Kōkeʻe State Park: Kalalau Lookout


Welcome back to National Parks and other public lands with T! 


Waimea Canyon is known as the Grand Canyon of the Pacific. It is ten miles long and 3000 feet deep (The Grand Canyon in Arizona is 277 miles long and 6000 feet deep.) Waimea Canyon was formed both by erosion from the Waimea River cutting through the rock and by the collapse of the volcano that formed Kauai.


Waimea Canyon and Kōkeʻe State Parks preserve the canyon wilderness and maintain a network of trails and lookouts for visitors to enjoy the area. Kalalau Lookout is the first official lookout on Kokee Road and overlooks the Kalalau Valley.


Kalalau Lookout is 4000 feet elevation with a stunning view of the Kalalau Valley on Kauai’s Na’Pali Coast. We could see waterfalls cascading down the dramatic cliff walls into the valley.


Kauai Posts:


Location: Kalalau Lookout, Kokee Rd, Kapaʻa, HI 96746

Designation: State Park

Date of my visit: April 19, 2019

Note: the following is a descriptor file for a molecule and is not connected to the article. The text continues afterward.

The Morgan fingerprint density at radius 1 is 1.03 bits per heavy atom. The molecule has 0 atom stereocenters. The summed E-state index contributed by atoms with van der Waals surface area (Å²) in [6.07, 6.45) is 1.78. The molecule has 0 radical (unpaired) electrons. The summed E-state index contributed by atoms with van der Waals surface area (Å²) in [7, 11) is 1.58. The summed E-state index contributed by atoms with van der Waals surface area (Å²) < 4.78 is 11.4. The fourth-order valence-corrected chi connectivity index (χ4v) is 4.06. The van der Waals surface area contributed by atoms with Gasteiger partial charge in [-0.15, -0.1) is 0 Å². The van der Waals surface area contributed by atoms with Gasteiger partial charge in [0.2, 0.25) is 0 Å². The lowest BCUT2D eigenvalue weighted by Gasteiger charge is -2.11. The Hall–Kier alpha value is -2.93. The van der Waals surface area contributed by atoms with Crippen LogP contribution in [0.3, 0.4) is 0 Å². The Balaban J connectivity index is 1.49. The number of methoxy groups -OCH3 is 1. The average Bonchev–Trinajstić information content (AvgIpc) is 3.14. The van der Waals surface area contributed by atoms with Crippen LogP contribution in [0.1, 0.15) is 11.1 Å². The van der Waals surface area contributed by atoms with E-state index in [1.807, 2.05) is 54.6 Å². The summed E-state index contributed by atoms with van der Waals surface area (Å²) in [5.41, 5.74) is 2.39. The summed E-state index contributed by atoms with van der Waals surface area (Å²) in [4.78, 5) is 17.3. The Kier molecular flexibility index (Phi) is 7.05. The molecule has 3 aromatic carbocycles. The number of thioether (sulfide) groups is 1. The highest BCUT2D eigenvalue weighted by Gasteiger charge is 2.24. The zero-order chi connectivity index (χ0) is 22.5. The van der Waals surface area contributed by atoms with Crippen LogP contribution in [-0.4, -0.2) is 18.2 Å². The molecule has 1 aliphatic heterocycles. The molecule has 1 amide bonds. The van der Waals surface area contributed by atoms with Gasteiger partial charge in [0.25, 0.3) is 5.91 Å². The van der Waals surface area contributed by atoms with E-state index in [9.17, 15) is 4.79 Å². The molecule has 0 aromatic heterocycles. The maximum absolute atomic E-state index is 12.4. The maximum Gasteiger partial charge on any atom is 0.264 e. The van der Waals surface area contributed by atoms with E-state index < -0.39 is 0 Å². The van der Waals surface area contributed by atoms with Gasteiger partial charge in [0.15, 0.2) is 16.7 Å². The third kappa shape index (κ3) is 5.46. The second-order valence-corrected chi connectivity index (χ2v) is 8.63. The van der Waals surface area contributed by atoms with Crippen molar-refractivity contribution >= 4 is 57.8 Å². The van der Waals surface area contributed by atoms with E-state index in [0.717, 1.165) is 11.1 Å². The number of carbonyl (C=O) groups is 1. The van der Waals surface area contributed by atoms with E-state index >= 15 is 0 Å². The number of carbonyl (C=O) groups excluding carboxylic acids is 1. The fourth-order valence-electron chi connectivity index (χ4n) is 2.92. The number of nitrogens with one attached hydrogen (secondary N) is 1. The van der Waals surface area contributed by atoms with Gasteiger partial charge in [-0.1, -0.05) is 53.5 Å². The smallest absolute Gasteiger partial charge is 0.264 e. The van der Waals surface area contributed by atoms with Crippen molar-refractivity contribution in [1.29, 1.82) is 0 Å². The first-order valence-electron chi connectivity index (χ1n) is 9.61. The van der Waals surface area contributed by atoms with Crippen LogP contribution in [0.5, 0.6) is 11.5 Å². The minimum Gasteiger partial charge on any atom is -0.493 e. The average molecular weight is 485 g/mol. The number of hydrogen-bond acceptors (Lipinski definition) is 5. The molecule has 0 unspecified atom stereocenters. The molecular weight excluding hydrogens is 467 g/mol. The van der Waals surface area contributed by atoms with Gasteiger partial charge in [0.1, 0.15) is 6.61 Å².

20 thoughts on “Kōkeʻe State Park: Kalalau Lookout

    1. Kauai is the oldest of the Hawaiian islands…the volcano that formed it hasn’t erupted in modern times and is considered dormant. The lava has become rich volcanic soil over the millennia which results in lush vegetation. That is the green you see💚💚

  1. No longer dreaming of a Kauai visit. Our late March reservations were switched to late September. Now that one is canceled. I’ll have to be content with viewing your photos, reading your descriptions, and repeating the “someday” mantra.

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